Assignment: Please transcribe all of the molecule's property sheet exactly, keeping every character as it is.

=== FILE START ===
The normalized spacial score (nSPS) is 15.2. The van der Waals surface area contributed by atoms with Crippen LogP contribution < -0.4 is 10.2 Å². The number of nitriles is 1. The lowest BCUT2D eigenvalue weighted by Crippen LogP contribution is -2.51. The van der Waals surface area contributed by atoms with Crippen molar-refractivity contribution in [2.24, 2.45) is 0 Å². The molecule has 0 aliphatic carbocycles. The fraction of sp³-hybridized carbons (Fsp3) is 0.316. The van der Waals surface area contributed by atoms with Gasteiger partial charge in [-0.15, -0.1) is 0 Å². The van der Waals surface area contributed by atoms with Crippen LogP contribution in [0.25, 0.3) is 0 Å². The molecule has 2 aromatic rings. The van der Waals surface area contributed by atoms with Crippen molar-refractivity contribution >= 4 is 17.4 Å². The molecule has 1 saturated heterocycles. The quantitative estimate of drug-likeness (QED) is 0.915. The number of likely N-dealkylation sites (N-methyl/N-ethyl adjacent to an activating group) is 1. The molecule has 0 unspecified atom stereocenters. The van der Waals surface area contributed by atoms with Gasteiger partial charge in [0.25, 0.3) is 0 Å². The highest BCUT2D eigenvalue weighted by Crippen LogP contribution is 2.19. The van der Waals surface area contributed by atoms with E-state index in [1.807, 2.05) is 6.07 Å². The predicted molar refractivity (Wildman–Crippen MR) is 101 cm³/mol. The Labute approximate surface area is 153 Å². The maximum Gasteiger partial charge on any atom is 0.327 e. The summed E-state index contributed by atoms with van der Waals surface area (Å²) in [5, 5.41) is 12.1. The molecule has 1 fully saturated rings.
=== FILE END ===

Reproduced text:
The normalized spacial score (nSPS) is 15.2. The van der Waals surface area contributed by atoms with Crippen LogP contribution < -0.4 is 10.2 Å². The number of nitriles is 1. The lowest BCUT2D eigenvalue weighted by Crippen LogP contribution is -2.51. The van der Waals surface area contributed by atoms with Crippen molar-refractivity contribution in [2.24, 2.45) is 0 Å². The molecule has 0 aliphatic carbocycles. The fraction of sp³-hybridized carbons (Fsp3) is 0.316. The van der Waals surface area contributed by atoms with Gasteiger partial charge in [-0.15, -0.1) is 0 Å². The van der Waals surface area contributed by atoms with Crippen LogP contribution in [0.25, 0.3) is 0 Å². The molecule has 2 aromatic rings. The van der Waals surface area contributed by atoms with Crippen molar-refractivity contribution >= 4 is 17.4 Å². The molecule has 1 saturated heterocycles. The quantitative estimate of drug-likeness (QED) is 0.915. The number of likely N-dealkylation sites (N-methyl/N-ethyl adjacent to an activating group) is 1. The molecule has 0 unspecified atom stereocenters. The van der Waals surface area contributed by atoms with Gasteiger partial charge in [0.25, 0.3) is 0 Å². The highest BCUT2D eigenvalue weighted by Crippen LogP contribution is 2.19. The van der Waals surface area contributed by atoms with E-state index in [1.807, 2.05) is 6.07 Å². The predicted molar refractivity (Wildman–Crippen MR) is 101 cm³/mol. The Labute approximate surface area is 153 Å². The maximum Gasteiger partial charge on any atom is 0.327 e. The summed E-state index contributed by atoms with van der Waals surface area (Å²) in [5, 5.41) is 12.1. The molecule has 1 fully saturated rings.